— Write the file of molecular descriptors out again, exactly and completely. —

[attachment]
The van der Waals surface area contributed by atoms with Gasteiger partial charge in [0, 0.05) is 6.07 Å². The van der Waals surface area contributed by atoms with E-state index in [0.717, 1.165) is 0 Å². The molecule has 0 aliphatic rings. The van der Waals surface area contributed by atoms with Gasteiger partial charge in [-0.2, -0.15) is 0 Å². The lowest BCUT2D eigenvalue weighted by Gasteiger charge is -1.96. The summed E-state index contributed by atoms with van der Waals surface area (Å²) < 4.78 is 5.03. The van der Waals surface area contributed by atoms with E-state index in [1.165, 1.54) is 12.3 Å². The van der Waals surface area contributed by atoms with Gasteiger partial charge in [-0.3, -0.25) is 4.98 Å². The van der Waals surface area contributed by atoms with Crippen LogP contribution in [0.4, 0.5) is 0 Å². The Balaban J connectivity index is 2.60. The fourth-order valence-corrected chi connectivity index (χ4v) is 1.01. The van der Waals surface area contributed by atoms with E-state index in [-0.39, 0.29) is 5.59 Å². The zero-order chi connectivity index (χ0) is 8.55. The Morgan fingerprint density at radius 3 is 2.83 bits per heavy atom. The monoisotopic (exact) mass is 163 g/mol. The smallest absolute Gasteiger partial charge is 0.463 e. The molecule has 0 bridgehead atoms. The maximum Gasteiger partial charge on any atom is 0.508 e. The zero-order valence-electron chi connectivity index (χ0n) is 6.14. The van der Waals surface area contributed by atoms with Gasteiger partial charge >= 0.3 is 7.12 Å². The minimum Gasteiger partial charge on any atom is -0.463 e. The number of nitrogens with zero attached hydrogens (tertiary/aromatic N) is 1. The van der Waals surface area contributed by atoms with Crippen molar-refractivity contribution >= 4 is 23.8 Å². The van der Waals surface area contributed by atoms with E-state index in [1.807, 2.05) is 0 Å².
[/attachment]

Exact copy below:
The van der Waals surface area contributed by atoms with Gasteiger partial charge in [0, 0.05) is 6.07 Å². The van der Waals surface area contributed by atoms with E-state index in [0.717, 1.165) is 0 Å². The molecule has 0 aliphatic rings. The van der Waals surface area contributed by atoms with Gasteiger partial charge in [-0.2, -0.15) is 0 Å². The lowest BCUT2D eigenvalue weighted by Gasteiger charge is -1.96. The summed E-state index contributed by atoms with van der Waals surface area (Å²) < 4.78 is 5.03. The van der Waals surface area contributed by atoms with E-state index in [1.165, 1.54) is 12.3 Å². The van der Waals surface area contributed by atoms with Gasteiger partial charge in [-0.3, -0.25) is 4.98 Å². The van der Waals surface area contributed by atoms with Crippen LogP contribution in [0.4, 0.5) is 0 Å². The Balaban J connectivity index is 2.60. The fourth-order valence-corrected chi connectivity index (χ4v) is 1.01. The van der Waals surface area contributed by atoms with E-state index in [-0.39, 0.29) is 5.59 Å². The zero-order chi connectivity index (χ0) is 8.55. The Morgan fingerprint density at radius 3 is 2.83 bits per heavy atom. The monoisotopic (exact) mass is 163 g/mol. The smallest absolute Gasteiger partial charge is 0.463 e. The molecule has 0 bridgehead atoms. The maximum Gasteiger partial charge on any atom is 0.508 e. The zero-order valence-electron chi connectivity index (χ0n) is 6.14. The van der Waals surface area contributed by atoms with Gasteiger partial charge >= 0.3 is 7.12 Å². The minimum Gasteiger partial charge on any atom is -0.463 e. The number of nitrogens with zero attached hydrogens (tertiary/aromatic N) is 1. The van der Waals surface area contributed by atoms with Crippen molar-refractivity contribution >= 4 is 23.8 Å². The van der Waals surface area contributed by atoms with E-state index in [1.807, 2.05) is 0 Å².